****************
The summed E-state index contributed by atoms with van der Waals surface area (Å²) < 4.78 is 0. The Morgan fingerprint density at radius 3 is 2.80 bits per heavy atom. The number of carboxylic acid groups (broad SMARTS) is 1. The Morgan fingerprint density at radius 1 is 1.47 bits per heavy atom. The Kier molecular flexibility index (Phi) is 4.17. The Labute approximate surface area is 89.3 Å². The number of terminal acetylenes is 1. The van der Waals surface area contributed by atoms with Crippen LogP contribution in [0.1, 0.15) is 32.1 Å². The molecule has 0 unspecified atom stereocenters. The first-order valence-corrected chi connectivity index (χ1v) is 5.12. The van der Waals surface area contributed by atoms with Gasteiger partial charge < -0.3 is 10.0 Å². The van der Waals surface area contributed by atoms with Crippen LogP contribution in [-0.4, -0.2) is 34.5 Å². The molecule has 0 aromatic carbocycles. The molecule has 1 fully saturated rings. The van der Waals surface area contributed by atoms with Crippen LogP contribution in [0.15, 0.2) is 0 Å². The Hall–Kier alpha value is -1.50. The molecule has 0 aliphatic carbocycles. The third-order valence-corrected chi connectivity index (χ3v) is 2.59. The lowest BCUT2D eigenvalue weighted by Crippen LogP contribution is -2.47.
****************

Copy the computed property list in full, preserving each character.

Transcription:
The summed E-state index contributed by atoms with van der Waals surface area (Å²) < 4.78 is 0. The Morgan fingerprint density at radius 3 is 2.80 bits per heavy atom. The number of carboxylic acid groups (broad SMARTS) is 1. The Morgan fingerprint density at radius 1 is 1.47 bits per heavy atom. The Kier molecular flexibility index (Phi) is 4.17. The Labute approximate surface area is 89.3 Å². The number of terminal acetylenes is 1. The van der Waals surface area contributed by atoms with Crippen LogP contribution in [0.1, 0.15) is 32.1 Å². The molecule has 0 unspecified atom stereocenters. The first-order valence-corrected chi connectivity index (χ1v) is 5.12. The van der Waals surface area contributed by atoms with Gasteiger partial charge < -0.3 is 10.0 Å². The van der Waals surface area contributed by atoms with Crippen LogP contribution in [-0.4, -0.2) is 34.5 Å². The molecule has 0 aromatic carbocycles. The molecule has 1 fully saturated rings. The van der Waals surface area contributed by atoms with Crippen LogP contribution in [0.15, 0.2) is 0 Å². The Hall–Kier alpha value is -1.50. The molecule has 0 aliphatic carbocycles. The third-order valence-corrected chi connectivity index (χ3v) is 2.59. The lowest BCUT2D eigenvalue weighted by Crippen LogP contribution is -2.47.